28 TV Shows Inspired by DC Comics
Netflix's much-anticipated "The Sandman" is finally arriving this year, joining the ranks of dozens of TV shows based on DC Comics. While DC's movies have often been met with mixed reviews and mixed success, its TV shows have become fan favorites stretching back for decades. It was a DC-based show, "Smallville," that brought a new generation of superhero shows to TV, and it was another DC show, "Arrow," that launched a sprawling and interconnected superhero television universe before the DC movies ever existed.
TV shows based on DC comics aren't limited to just the big-name superheroes like Superman, The Flash, and Batman. Over the past couple of decades, creators have found inspiration in a wide range of DC's stories, bringing us everything from goofy comedy and sharp satire to gritty dramas and much more. It's a vibrant universe, and it just keeps growing!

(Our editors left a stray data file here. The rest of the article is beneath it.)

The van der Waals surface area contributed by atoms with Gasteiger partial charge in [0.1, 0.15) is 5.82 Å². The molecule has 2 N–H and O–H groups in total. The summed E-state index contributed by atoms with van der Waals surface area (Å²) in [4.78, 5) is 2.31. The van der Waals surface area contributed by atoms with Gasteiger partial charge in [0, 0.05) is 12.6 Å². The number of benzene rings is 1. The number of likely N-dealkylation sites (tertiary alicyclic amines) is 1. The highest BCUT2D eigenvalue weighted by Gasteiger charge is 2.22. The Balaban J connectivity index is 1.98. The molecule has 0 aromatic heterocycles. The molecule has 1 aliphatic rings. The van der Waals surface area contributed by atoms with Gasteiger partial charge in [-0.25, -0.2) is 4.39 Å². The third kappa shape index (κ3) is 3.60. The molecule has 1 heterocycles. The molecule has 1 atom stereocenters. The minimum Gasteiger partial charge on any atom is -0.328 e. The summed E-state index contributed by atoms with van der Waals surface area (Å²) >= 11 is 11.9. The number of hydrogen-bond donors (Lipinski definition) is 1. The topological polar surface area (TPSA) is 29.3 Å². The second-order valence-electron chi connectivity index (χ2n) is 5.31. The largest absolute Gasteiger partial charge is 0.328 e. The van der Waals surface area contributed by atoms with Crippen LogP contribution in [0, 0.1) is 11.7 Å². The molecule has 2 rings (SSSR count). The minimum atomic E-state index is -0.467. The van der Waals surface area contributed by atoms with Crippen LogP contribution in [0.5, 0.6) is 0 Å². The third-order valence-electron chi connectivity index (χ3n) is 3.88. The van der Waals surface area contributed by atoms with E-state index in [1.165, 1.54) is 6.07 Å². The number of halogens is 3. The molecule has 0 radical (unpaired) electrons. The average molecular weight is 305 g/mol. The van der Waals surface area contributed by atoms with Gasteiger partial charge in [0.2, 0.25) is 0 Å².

Just how many of your favorite shows are actually based on DC comic books? We've collected all the modern TV shows inspired by these comics (many of which are available to stream on Netflix). Next time you're looking for a new TV adventure to start, try one of these DC shows!
DC Shows on Netflix
- "The Flash"
- "DC's Legends of Tomorrow"
- "Black Lightning"
- "Sweet Tooth"
- "The Sandman"
"Smallville" brought DC superheroes into the 21st century, tracing the origin story of young Clark Kent as he goes from nerdy teenager in rural Kansas to the hero we know as Superman. As he comes of age, Clark hits all the most iconic beats of the Superman origin story while also encountering a whole gallery of other DC heroes and baddies. The series ran for a whopping 10 seasons from 2001 to 2011, starting out on The WB and then surviving the network's merger with UPN to finish out its run on the CW.
"Birds of Prey"